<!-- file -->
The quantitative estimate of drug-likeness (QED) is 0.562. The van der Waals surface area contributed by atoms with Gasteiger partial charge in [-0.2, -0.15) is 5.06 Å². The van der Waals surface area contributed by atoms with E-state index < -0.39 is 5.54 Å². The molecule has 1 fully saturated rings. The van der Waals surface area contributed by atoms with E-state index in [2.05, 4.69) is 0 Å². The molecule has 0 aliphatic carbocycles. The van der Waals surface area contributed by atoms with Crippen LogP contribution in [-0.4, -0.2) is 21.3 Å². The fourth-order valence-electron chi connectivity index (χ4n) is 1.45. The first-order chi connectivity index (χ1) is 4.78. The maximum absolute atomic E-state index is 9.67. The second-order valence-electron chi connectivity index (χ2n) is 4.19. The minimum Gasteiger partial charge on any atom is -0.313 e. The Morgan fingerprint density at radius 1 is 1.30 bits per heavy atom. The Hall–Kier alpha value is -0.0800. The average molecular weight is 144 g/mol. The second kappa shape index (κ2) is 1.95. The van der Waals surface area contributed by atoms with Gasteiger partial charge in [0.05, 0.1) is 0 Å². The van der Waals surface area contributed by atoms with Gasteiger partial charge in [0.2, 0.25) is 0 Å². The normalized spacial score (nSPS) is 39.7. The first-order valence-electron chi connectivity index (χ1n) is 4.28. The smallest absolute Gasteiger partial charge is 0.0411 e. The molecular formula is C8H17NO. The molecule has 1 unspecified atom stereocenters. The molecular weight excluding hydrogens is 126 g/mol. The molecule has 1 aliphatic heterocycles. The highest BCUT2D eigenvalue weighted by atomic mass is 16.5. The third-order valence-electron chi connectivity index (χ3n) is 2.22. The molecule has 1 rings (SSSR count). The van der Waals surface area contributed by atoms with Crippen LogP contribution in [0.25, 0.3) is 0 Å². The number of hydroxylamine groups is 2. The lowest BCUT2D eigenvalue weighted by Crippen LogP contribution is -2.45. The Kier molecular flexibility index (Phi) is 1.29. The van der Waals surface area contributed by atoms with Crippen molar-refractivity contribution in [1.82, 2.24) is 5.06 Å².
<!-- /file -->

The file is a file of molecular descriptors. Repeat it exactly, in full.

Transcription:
The quantitative estimate of drug-likeness (QED) is 0.562. The van der Waals surface area contributed by atoms with Gasteiger partial charge in [-0.2, -0.15) is 5.06 Å². The van der Waals surface area contributed by atoms with E-state index < -0.39 is 5.54 Å². The molecule has 1 fully saturated rings. The van der Waals surface area contributed by atoms with E-state index in [2.05, 4.69) is 0 Å². The molecule has 0 aliphatic carbocycles. The van der Waals surface area contributed by atoms with Crippen LogP contribution in [-0.4, -0.2) is 21.3 Å². The fourth-order valence-electron chi connectivity index (χ4n) is 1.45. The first-order chi connectivity index (χ1) is 4.78. The maximum absolute atomic E-state index is 9.67. The second-order valence-electron chi connectivity index (χ2n) is 4.19. The minimum Gasteiger partial charge on any atom is -0.313 e. The Morgan fingerprint density at radius 1 is 1.30 bits per heavy atom. The Hall–Kier alpha value is -0.0800. The average molecular weight is 144 g/mol. The second kappa shape index (κ2) is 1.95. The van der Waals surface area contributed by atoms with Gasteiger partial charge in [0.05, 0.1) is 0 Å². The van der Waals surface area contributed by atoms with Gasteiger partial charge in [0.2, 0.25) is 0 Å². The normalized spacial score (nSPS) is 39.7. The first-order valence-electron chi connectivity index (χ1n) is 4.28. The smallest absolute Gasteiger partial charge is 0.0411 e. The molecular formula is C8H17NO. The molecule has 1 unspecified atom stereocenters. The molecular weight excluding hydrogens is 126 g/mol. The molecule has 1 aliphatic heterocycles. The highest BCUT2D eigenvalue weighted by atomic mass is 16.5. The third-order valence-electron chi connectivity index (χ3n) is 2.22. The molecule has 1 rings (SSSR count). The van der Waals surface area contributed by atoms with Crippen LogP contribution in [0.25, 0.3) is 0 Å². The number of hydroxylamine groups is 2. The lowest BCUT2D eigenvalue weighted by Crippen LogP contribution is -2.45. The Kier molecular flexibility index (Phi) is 1.29. The van der Waals surface area contributed by atoms with Crippen molar-refractivity contribution in [1.82, 2.24) is 5.06 Å².